Tenants' lawsuit against management company owned by Kushner family allowed to proceed, appellate court rules
Published in Home and Consumer News
BALTIMORE — A lawsuit alleging that a Baltimore-area apartment management company owned by former President Donald Trump’s son-in-law illegally charged additional fees on late rent payments can proceed, the Appellate Court of Maryland ruled this week.
The ruling by the state’s second-highest court is a loss for Westminster Management LLC, an apartment company owned by Jared Kushner, husband of Ivanka Trump, and Kushner’s family. A Baltimore circuit judge had granted Westminster summary judgment, dismissing the case, but the higher court’s ruling brings back the litigation.
The firm, where Kushner stepped down as CEO to join his father-in-law’s administration but remains an owner, settled last year with the Maryland Attorney General’s Office in separate litigation that alleged Westminster had taken advantage of financially vulnerable consumers and violated Maryland’s consumer protection laws.
In the suit recently brought back to Baltimore, the tenants alleged that Westminster had charged additional fees on top of the 5% cap state law places on fees for paying rent late.
In addition to a 5% late fee, Westminster charged tenants “agent fees,” “summons fees” and “writ fees” connected to the process of bringing an eviction case to court, according to the lawsuit. When tenants are more than five days late on rent, Westminster “typically charges the tenant the 5% late fee, a $10 agent fee, and summons fee of $20 to $30,” according to a legal filing.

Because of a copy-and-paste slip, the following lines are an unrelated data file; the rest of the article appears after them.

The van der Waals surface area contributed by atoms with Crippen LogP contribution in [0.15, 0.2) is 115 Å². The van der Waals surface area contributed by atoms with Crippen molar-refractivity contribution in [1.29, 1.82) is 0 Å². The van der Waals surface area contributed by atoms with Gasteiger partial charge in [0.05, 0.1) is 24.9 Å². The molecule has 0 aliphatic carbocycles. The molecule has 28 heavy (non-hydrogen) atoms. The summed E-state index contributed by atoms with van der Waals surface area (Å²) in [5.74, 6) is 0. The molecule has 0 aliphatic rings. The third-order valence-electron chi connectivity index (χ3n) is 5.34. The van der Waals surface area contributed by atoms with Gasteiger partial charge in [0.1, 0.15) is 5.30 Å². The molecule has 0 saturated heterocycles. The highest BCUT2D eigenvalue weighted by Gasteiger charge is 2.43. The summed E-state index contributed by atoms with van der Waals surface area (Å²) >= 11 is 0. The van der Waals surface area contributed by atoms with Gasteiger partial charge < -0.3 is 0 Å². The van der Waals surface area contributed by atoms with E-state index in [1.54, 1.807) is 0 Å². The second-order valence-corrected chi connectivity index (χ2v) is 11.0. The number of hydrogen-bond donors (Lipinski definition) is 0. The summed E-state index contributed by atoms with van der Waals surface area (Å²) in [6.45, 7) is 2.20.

The appellate court rejected Westminster’s arguments that the tenants’ allegations did not pass legal muster. Now, the case can proceed, although no court date has been scheduled and the case remains closed.
“This opinion rejects the numerous reasons that Westminster gave for charging excessive fees and calling such fees ‘rent’ and should serve as a warning to other landlords who engage in these practices,” Matt Hill, a co-counsel for the tenants, said in a statement.
Attorneys for Westminster did not immediately return calls for comment Wednesday afternoon.
Westminster owns 11 apartment complexes in Maryland, according to its website. The plaintiffs lived in Carroll Park Apartments and Whispering Woods Apartments in Baltimore County, as well as Dutch Village Apartments in Baltimore City. Whispering Woods was sold to Connecticut-based OneWall Partners in 2021 and Carroll Park was sold to Westover Companies in 2019. Dutch Village was sold in 2021 and 2022 and is now managed by Silveredge Property Management.
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